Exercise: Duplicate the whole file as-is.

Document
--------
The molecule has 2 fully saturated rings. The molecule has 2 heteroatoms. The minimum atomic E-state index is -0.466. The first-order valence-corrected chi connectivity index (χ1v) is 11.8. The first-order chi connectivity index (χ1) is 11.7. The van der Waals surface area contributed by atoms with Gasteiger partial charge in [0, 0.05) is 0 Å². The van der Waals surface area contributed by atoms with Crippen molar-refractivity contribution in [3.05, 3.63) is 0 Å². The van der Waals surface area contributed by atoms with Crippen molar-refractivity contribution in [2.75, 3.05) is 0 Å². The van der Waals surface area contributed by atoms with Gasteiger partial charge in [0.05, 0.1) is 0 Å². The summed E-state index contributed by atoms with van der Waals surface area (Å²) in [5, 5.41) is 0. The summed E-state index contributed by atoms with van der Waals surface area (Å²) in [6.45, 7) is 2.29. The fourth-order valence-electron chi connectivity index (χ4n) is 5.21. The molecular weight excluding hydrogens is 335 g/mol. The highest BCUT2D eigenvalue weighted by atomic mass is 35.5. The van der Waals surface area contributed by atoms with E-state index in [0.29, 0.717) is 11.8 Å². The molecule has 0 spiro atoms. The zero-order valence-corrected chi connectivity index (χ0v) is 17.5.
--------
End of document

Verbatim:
The molecule has 2 fully saturated rings. The molecule has 2 heteroatoms. The minimum atomic E-state index is -0.466. The first-order valence-corrected chi connectivity index (χ1v) is 11.8. The first-order chi connectivity index (χ1) is 11.7. The van der Waals surface area contributed by atoms with Gasteiger partial charge in [0, 0.05) is 0 Å². The van der Waals surface area contributed by atoms with Crippen molar-refractivity contribution in [3.05, 3.63) is 0 Å². The van der Waals surface area contributed by atoms with Crippen molar-refractivity contribution in [2.75, 3.05) is 0 Å². The van der Waals surface area contributed by atoms with Gasteiger partial charge in [0.05, 0.1) is 0 Å². The summed E-state index contributed by atoms with van der Waals surface area (Å²) in [5, 5.41) is 0. The summed E-state index contributed by atoms with van der Waals surface area (Å²) in [6.45, 7) is 2.29. The fourth-order valence-electron chi connectivity index (χ4n) is 5.21. The molecular weight excluding hydrogens is 335 g/mol. The highest BCUT2D eigenvalue weighted by atomic mass is 35.5. The van der Waals surface area contributed by atoms with E-state index in [0.29, 0.717) is 11.8 Å². The molecule has 0 spiro atoms. The zero-order valence-corrected chi connectivity index (χ0v) is 17.5.